If you are one of those fortunate people that know us personally ;) it all seemed so obvious that we would start something. Jack, Andy and myself are figurative peas in a pod. Our entrepreneurial mindsets, hands-on technical ability, and core moral values are more in sync than any other cofounders I’ve ever had the pleasure of doing business with.
But a few months ago, it was anything but. Jack was embroiled in the archetypical management consultant lifestyle; Andy was an engineer at a well-funded startup; and I was building out Disney’s analytics stack. Our opportunity costs for doing this were high.
So what made it all happen?
Well, it’s hard to know when exactly it really clicked for us. Conceiving of a vision is not a binary event; small concepts and ideas pile up over time. One thing led to another and before we knew it, the Collective became all we could think about.
Jack and I were working on an extended engagement in Sweden, and we were knee deep in work. But we did find the time to catch up, and several sauna chats and nightcaps later, together with Andy we worked through a business canvas and decided to make a bet.
The Data Scientist’s PoV
We first looked at the data scientist point of view. What prevents them from finding work they want? What makes them unhappy, and causes them to look for other jobs?
If you are not a data scientist and you’ve ever hired or worked with a data scientist before, you would know they are a different breed of employee. Let me spell out some of the ways:
- Relentless desire to learn and be engaged with interesting problems
- Perceived lack of loyalty
- Bias for action (“let’s just try it and see”)
Of course, the above doesn’t characterize every data scientist, but my point is that they differ from the traditional employee and that for most organizations, some concessions need to be made to accomodate to their working style.
When you hire a data scientist in-house, they don’t like being stuck on one problem or to maintain software for long periods of time. They tend to like to rotate projects and engage with the business holistically, whether with business developers, database administrators, or CxOs. They tend to dislike deadlines, as that can water down the end product or vision for their model or algorithm.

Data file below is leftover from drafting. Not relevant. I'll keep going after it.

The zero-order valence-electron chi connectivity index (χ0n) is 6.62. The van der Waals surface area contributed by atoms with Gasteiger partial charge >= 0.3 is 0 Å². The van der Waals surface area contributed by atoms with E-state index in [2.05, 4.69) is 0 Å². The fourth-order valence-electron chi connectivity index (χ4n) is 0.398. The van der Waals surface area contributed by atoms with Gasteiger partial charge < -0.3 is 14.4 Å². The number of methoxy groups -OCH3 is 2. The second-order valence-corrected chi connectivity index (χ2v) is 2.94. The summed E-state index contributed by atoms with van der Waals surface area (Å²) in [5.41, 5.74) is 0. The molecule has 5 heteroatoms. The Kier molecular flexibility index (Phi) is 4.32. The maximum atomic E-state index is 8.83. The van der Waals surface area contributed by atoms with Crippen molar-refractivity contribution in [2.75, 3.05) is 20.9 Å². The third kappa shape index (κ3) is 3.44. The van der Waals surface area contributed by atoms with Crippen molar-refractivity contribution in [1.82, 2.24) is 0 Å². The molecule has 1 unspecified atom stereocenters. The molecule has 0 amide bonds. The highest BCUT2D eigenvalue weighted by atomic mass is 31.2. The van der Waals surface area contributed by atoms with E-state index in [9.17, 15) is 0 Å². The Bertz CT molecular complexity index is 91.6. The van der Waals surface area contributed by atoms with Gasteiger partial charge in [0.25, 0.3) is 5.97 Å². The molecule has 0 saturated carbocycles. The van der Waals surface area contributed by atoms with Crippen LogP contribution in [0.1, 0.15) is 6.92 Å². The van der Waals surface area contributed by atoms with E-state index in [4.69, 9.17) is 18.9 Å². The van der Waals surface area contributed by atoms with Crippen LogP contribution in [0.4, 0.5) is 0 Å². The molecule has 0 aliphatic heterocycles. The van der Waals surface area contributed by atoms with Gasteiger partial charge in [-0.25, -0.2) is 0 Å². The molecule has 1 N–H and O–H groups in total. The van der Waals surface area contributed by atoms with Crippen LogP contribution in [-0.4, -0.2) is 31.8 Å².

But in practice, companies often can’t make these concessions. We boil down the data scientist problem as follows:
- The data scientist’s agenda is often different from the organizational agenda. They often don’t like adhering to existing deadlines, project management norms, or cadence of change
- Data scientists can spend up to 90-100% of their day wrangling through data versus actual analysis. They often aren’t effective without a technical leader
The Operator’s PoV
Things from the business operator’s vantage point aren’t any rosier. What are the core pockets of value that a data science consultancy brings to the table? How do we differentiate ourselves from the myriad MLaaS and purported one-stop-shop solutions providers?
Our first observation was that as an industry, data science and machine learning is fairly symmetric. There are plenty of talented people willing to work, and plenty of companies willing to hire.
But what leads to inefficiency in a market with otherwise healthy supply / demand dynamics is an information barrier. Operators are willing to pay exorbitant fees to ablate what they don’t know, and snake-oil consultants are unfortunately taking advantage of it.